The legal process of producing a list of all documents related to the proceedings currently or formerly in the party’s possession. If documents were formerly in the party’s possession, the party will also need to specify when they had them, and who they were distributed to. Discovered documents may only be used for the purposes of the proceedings. Once a document is admitted as evidence, it becomes part of the public record. As such, if sensitive or compromising documents exist, parties should take this into account prior to commencing litigation. Documents subject to lawyer-client privilege are exempt from discovery.
Discovery is a key part of the litigation process, as it is often required to obtain documents and information needed for evidence. It can also bring to light new evidence or paths of inquiry for both parties. It is in the interests of the parties to receive all the documentary information intended to be relied upon so as to obtain informed advice on the prospects of success, and to prepare and anticipate trial strategies.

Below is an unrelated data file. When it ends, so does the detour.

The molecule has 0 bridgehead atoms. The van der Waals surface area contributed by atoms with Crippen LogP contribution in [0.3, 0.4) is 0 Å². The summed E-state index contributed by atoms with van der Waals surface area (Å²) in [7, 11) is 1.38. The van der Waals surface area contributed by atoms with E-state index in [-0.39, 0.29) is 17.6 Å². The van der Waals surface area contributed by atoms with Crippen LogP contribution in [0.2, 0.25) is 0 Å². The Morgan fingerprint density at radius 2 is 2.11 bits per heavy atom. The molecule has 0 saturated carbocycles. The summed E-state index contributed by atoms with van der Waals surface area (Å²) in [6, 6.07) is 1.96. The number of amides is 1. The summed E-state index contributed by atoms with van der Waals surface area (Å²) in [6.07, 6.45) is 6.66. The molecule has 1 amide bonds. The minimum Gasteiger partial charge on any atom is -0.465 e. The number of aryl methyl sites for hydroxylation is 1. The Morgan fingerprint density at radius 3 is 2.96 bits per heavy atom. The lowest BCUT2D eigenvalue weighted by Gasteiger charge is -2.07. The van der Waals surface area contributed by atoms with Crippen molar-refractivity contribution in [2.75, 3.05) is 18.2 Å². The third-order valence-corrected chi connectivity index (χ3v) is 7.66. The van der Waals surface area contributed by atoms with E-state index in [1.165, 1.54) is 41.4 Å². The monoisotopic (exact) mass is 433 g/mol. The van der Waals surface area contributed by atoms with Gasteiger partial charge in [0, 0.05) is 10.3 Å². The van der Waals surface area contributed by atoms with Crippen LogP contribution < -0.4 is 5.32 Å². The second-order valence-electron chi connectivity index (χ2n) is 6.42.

In Australian civil law, discovery is enshrined into legal procedure. The process involves filing and serving a sworn affidavit to the court listing and affirming the relevant documents past and presently in their possession. If a party receives a document irrelevant to the matter or unintentionally disclosed, they are obligated to destroy it at the earliest opportunity.